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A trial in Baltimore shows how dismissive authorities can be of reports of bullying

Opinion /Editorial for the Baltimore Sun, Dec. 27, 2011  By Ellen A. Callegary, Esq.

ELLEN A. CALLEGARY, ESQ., a practicing attorney for over thirty years and a founding partner of the Law Offices of Ellen A. Callegary, P.A., focuses on special education, disability, and family law issues. Ellen represents children and adults with disabilities to help them get appropriate services such as special education and rehabilitation services throughout the State. She also helps families through the guardianship, mental health, and health care decision making processes.

According to the Maryland State Department of Education, there were 3,818 incidents of bullying in Maryland schools during the 2009-2010 school year, and reports of bullying have been increasing over the past three years. The harmful results of this increased bullying are more than just bruised arms and hurt feelings.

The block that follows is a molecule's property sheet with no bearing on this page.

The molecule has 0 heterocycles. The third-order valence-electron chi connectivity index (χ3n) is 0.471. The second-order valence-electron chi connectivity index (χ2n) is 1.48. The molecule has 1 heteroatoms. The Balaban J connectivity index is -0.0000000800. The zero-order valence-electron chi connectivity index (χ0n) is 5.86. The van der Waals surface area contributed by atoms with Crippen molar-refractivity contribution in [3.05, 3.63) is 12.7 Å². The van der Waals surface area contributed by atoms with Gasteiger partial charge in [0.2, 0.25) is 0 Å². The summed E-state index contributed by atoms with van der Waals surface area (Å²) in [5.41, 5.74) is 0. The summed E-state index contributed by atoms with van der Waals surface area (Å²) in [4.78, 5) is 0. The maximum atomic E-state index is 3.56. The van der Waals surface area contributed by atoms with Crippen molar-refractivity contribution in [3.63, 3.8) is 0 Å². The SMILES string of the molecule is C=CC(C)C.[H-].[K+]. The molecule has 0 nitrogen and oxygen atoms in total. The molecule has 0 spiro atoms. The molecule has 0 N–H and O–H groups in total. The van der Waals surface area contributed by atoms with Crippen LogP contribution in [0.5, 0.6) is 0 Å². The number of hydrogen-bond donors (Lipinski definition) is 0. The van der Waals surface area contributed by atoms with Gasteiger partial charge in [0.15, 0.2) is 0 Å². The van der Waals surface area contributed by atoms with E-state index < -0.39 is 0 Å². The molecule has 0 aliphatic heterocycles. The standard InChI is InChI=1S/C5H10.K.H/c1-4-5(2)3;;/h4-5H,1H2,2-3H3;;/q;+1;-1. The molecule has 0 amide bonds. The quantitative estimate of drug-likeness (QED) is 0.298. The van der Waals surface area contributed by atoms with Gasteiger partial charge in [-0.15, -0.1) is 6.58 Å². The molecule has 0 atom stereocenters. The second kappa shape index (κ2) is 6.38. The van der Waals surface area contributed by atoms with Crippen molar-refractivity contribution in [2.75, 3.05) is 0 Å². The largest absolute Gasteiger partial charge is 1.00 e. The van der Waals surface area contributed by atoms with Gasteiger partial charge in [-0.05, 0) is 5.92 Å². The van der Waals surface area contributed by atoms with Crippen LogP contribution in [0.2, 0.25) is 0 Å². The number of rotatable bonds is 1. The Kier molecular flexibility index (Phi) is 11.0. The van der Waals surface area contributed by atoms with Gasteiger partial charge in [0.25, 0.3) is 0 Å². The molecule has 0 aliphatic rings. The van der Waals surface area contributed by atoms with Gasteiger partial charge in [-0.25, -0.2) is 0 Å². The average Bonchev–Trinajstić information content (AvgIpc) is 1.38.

Maryland law requires school staff to report bullying. As the state Department of Education noted in its model policy to address bullying: “Sometimes regarded as a ‘rite of passage,’ bullying and harassment can no longer be regarded as such. During the past two decades, the often devastating effects of bullying and harassment have evidenced themselves on the well-being of students and the climate of schools.”

Last week, in a Baltimore City courtroom, a city public school principal attempted to defend his inaction to protect students by testifying that bullying is “a buzz word” of the moment. Edmund and Shawna Sullivan said that their then-9-year-old son, who has disabilities, was repeatedly beaten at his elementary school by other students, who then targeted their daughter when she defended her brother.